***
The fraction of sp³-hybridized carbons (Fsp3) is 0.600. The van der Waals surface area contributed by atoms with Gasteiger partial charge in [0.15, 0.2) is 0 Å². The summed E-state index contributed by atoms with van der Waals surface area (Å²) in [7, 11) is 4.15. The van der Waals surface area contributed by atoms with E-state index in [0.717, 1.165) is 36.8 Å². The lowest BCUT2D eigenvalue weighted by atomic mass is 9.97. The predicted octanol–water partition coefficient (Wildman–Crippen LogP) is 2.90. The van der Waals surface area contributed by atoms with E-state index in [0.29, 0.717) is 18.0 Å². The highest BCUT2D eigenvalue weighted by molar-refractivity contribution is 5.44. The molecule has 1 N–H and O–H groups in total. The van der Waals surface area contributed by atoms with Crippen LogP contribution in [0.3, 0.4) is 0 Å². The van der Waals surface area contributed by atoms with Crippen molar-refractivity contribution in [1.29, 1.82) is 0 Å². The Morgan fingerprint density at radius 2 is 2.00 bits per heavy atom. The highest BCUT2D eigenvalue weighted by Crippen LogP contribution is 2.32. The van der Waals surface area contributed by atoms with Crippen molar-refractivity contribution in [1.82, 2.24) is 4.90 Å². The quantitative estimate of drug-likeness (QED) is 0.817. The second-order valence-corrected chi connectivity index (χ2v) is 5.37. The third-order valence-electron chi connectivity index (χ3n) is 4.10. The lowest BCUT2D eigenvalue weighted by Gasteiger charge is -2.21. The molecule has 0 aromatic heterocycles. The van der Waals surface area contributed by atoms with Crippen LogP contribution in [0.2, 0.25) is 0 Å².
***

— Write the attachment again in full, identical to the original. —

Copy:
The fraction of sp³-hybridized carbons (Fsp3) is 0.600. The van der Waals surface area contributed by atoms with Gasteiger partial charge in [0.15, 0.2) is 0 Å². The summed E-state index contributed by atoms with van der Waals surface area (Å²) in [7, 11) is 4.15. The van der Waals surface area contributed by atoms with E-state index in [0.717, 1.165) is 36.8 Å². The lowest BCUT2D eigenvalue weighted by atomic mass is 9.97. The predicted octanol–water partition coefficient (Wildman–Crippen LogP) is 2.90. The van der Waals surface area contributed by atoms with E-state index in [0.29, 0.717) is 18.0 Å². The highest BCUT2D eigenvalue weighted by molar-refractivity contribution is 5.44. The molecule has 1 N–H and O–H groups in total. The van der Waals surface area contributed by atoms with Crippen LogP contribution in [0.3, 0.4) is 0 Å². The van der Waals surface area contributed by atoms with Crippen molar-refractivity contribution in [1.29, 1.82) is 0 Å². The Morgan fingerprint density at radius 2 is 2.00 bits per heavy atom. The highest BCUT2D eigenvalue weighted by Crippen LogP contribution is 2.32. The van der Waals surface area contributed by atoms with Crippen molar-refractivity contribution in [1.82, 2.24) is 4.90 Å². The quantitative estimate of drug-likeness (QED) is 0.817. The second-order valence-corrected chi connectivity index (χ2v) is 5.37. The third-order valence-electron chi connectivity index (χ3n) is 4.10. The lowest BCUT2D eigenvalue weighted by Gasteiger charge is -2.21. The molecule has 0 aromatic heterocycles. The van der Waals surface area contributed by atoms with Crippen LogP contribution in [0.2, 0.25) is 0 Å².